Opinion

Small, yes, but mighty!

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Small businesses are the lifeblood of our economy. Organisations with under 500 staff employ just over 60 per cent of people working in the private sector in the UK.


But with inflation remaining stubbornly high, following the invasion of Ukraine and the Covid pandemic, there is huge pressure on households up and down the country. So our small companies are also feeling the pinch.

Which is why we decided that, in our own small way, we would do something to support micro-sized as well as small and medium-sized enterprises (SMEs) and their employees.

As a charity, our mission is that no one should be injured or made ill through their work. And this extends to wellbeing, which in turns rests on people being safe, well and happy in the workplace.

Mike Robinson: "When small companies and staff face challenges on so many fronts, supporting workplace wellbeing is a tangible way of increasing their chances of survival."

We know that many SMEs and micros do not have the sort of HR resource that larger companies enjoy. So, last autumn, through our Keep Thriving workplace wellbeing campaign, we offered any organisation with under 500 staff the chance to apply to attend a free three-hour workshop to explore how to develop a wellbeing strategy.

In just two months, during November and December, we received 129 applications, and by the end of the year we’d held eight workshops, delivered by our Being Well Together experts.

We still wanted to go further, so we continued with our offer into the new year and by the end of March we had received 216 applications and delivered 20 workshops in total.

For me, what was brilliant wasn’t just that people really valued and enjoyed the workshops. It was also that, when we surveyed them, they said the session not only helped their understanding of what a good strategy looks like but that discussing it with other SMEs was also really useful.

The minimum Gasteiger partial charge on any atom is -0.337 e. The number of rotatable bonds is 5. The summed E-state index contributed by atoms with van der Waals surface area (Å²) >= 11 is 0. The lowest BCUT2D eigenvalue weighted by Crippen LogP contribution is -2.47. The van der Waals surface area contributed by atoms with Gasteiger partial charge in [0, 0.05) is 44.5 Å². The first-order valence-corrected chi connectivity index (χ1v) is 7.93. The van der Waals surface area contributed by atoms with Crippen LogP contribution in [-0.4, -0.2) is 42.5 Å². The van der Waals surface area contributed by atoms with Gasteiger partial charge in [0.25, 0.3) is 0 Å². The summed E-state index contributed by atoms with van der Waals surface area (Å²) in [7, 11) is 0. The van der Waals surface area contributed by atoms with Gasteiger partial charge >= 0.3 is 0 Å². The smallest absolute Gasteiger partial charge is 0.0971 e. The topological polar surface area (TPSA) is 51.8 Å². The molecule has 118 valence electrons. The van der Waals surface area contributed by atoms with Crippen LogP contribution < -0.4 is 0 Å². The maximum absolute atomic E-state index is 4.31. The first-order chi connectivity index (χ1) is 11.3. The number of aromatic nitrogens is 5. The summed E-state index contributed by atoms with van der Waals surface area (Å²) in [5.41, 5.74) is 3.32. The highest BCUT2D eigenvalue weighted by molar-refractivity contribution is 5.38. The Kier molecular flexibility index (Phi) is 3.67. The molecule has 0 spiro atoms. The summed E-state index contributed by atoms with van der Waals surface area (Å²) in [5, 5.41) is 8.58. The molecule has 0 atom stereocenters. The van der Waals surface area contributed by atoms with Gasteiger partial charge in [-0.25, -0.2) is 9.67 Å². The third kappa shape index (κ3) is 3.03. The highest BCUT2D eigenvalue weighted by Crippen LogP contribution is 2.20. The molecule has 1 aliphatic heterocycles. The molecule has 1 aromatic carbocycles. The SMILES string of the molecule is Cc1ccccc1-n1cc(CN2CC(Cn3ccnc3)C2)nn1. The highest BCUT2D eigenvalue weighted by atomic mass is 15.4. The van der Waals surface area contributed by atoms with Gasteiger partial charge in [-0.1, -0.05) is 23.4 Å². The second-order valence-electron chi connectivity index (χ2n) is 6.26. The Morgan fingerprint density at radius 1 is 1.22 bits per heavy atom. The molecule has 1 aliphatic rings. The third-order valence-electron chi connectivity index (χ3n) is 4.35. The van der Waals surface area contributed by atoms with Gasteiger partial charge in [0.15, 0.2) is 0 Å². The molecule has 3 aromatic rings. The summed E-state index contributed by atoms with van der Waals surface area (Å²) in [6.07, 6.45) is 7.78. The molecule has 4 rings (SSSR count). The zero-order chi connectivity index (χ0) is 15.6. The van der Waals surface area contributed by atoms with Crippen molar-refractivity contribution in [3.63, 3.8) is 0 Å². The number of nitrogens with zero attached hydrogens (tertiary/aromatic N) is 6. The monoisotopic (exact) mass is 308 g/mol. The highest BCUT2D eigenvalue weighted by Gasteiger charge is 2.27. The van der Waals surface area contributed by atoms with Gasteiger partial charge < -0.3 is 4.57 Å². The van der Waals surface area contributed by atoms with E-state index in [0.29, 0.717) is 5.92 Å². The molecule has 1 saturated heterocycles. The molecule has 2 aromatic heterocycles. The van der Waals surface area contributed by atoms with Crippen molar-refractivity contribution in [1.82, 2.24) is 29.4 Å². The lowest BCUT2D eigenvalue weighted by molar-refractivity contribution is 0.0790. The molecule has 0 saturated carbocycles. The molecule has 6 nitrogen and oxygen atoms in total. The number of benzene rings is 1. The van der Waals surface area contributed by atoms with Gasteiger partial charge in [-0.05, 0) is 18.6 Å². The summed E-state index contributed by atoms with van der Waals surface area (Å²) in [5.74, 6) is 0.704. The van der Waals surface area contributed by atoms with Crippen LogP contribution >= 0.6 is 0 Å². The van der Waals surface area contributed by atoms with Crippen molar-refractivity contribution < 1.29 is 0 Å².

Practically none of the SMEs who attended had a wellbeing strategy written down, even if a few had wellbeing policies or interventions.

So, why does this matter? Surely, writing a wellbeing strategy is the last thing on the minds of busy small businesses facing a cost-of-living crisis?

Well, yes, when we surveyed them after the workshop, job demands came top of the list of challenges to improving their employees’ wellbeing. But second on that list was knowing where to start.

Nearly a third did say that not having enough time was their greatest barrier but the need to engage staff, and low levels of employee engagement, came very high as a reason for needing a wellbeing strategy.

It’s great that organisations want to do the right thing by having individual wellbeing policies or interventions, but the reason staff don’t engage with them is usually because the employer hasn’t listened to what their people’s needs are.

The CIPD’s annual report on health and wellbeing in the workplace tells us that when you look at the outcomes of wellbeing activity, like reduced staff turnover, improved morale and lower presenteeism, companies with a strategy in place outperform those that take an ad-hoc approach.

So, employers who take a strategic approach to wellbeing which addresses the needs of their staff and the organisation will also achieve better business outcomes.

At a time when small companies and staff face challenges on so many fronts, supporting workplace wellbeing is a tangible way of increasing their chances of survival.

This is why we are going to continue to offer free wellbeing support to SMEs and micros – and this time we will be holding face-to-face workshops on how to develop a wellbeing strategy in different locations around the country.

We will also be holding other online workshops on topical issues relating to workplace wellbeing. So, watch this space – and if you’re an SME, we hope to see you there!

Mike Robinson FCA is Chief executive of the British Safety Council

OPINION


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